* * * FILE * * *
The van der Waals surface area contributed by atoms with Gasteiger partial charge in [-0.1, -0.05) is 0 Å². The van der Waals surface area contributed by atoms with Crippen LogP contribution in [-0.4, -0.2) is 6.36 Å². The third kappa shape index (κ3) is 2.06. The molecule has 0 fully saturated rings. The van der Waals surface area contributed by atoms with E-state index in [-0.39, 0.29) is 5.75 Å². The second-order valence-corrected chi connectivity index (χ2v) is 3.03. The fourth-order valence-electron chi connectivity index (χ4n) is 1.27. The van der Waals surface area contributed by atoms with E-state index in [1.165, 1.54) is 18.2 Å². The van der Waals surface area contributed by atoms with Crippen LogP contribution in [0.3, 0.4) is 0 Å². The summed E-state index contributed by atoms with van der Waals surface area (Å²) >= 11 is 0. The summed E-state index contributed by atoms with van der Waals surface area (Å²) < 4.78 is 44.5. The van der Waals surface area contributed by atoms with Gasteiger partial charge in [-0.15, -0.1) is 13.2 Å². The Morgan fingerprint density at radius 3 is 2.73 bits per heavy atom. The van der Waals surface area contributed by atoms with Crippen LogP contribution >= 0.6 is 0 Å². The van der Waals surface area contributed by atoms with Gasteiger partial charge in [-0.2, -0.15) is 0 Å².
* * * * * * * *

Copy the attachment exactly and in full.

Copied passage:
The van der Waals surface area contributed by atoms with Gasteiger partial charge in [-0.1, -0.05) is 0 Å². The van der Waals surface area contributed by atoms with Crippen LogP contribution in [-0.4, -0.2) is 6.36 Å². The third kappa shape index (κ3) is 2.06. The molecule has 0 fully saturated rings. The van der Waals surface area contributed by atoms with E-state index in [-0.39, 0.29) is 5.75 Å². The second-order valence-corrected chi connectivity index (χ2v) is 3.03. The fourth-order valence-electron chi connectivity index (χ4n) is 1.27. The van der Waals surface area contributed by atoms with E-state index in [1.165, 1.54) is 18.2 Å². The van der Waals surface area contributed by atoms with Crippen LogP contribution in [0.3, 0.4) is 0 Å². The summed E-state index contributed by atoms with van der Waals surface area (Å²) >= 11 is 0. The summed E-state index contributed by atoms with van der Waals surface area (Å²) < 4.78 is 44.5. The van der Waals surface area contributed by atoms with Gasteiger partial charge in [-0.15, -0.1) is 13.2 Å². The Morgan fingerprint density at radius 3 is 2.73 bits per heavy atom. The van der Waals surface area contributed by atoms with Crippen LogP contribution >= 0.6 is 0 Å². The van der Waals surface area contributed by atoms with Gasteiger partial charge in [-0.2, -0.15) is 0 Å².